We behaviorally examined peripheral post-ischemic dysesthesia in mice and investigated the underlying molecular mechanism with a focus on oxidative stress. Hind-paw ischemia was induced by tight compression of the ankle with a rubber band, and reperfusion was achieved by cutting the rubber tourniquet. We found that reperfusion after ischemia markedly provoked licking of the reperfused hind paw, which was significantly inhibited by systemic administration of the antioxidant N-acetyl-L-cysteine and the TRPA1 channel blocker HC-030031. Post-ischemic licking was also significantly inhibited by an intraplantar injection of another antioxidant phenyl-N-tert-butylnitrone. The TRPV1 channel blocker N-(4-tert-butylphenyl)-4-(3-chloropyridin-2-yl)tetrahydropyrazine-1(2H)-carboxamide did not inhibit post-ischemic licking. An intraplantar injection of hydrogen peroxide elicited hind-paw licking, which was inhibited by N-acetyl-L-cysteine, phenyl-N-tert-butylnitrone, and HC-030031. Post-ischemic licking was not affected by chemical depletion of sensory C-fibers, but it was inhibited by morphine, which has been shown to inhibit the C- and Aδ-fiber-evoked responses of dorsal horn neurons. Interestingly, post-ischemic licking was not inhibited by gabapentin and pregabalin, which have been shown to inhibit the C-fiber- but not Aδ-fiber-evoked response. The present results suggest that ischemia-reperfusion induces oxidative stress, which activates TRPA1 channels to provoke post-ischemic licking. This behavior is suggested to be mediated by myelinated (probably Aδ-type) afferent fibers. Oxidative stress and TRPA1 channels may be potential targets to treat peripheral ischemia-associated dysesthesia.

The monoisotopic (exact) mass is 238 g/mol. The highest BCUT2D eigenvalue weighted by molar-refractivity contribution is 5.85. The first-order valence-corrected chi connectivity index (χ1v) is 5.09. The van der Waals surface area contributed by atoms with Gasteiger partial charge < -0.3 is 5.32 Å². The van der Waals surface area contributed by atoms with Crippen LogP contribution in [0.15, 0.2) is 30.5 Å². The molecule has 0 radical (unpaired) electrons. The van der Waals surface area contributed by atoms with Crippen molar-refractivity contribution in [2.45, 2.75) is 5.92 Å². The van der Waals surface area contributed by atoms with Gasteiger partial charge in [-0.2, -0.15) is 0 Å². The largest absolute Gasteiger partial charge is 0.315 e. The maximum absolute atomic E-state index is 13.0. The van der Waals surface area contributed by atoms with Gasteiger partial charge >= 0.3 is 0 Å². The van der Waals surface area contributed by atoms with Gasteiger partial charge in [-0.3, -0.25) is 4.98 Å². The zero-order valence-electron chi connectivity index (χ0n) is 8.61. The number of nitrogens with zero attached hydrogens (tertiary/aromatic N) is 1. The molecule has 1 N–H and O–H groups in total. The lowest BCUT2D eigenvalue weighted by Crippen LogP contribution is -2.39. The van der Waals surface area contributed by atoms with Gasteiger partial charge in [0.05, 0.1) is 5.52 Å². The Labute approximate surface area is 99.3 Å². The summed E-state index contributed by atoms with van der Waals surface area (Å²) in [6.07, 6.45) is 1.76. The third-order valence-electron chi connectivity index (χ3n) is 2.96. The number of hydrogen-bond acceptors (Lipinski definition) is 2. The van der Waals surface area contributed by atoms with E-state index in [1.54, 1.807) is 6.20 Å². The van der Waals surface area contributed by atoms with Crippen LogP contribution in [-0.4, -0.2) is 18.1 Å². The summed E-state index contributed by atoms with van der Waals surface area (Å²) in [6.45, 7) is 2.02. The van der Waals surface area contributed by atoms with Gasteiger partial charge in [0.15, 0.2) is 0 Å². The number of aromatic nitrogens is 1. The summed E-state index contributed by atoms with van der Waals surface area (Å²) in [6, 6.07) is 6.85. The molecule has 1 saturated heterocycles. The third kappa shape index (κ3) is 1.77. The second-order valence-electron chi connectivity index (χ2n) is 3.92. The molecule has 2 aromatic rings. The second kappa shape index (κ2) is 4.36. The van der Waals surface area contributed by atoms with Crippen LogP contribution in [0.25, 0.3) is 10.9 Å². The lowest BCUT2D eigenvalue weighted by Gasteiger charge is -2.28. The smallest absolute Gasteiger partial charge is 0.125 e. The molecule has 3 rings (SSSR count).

- behavioral pharmacology
- ischemia / reperfusion injury
- oxidative stress
- transient receptor potential (TRP) receptors
- The American Society for Pharmacology and Experimental Therapeutics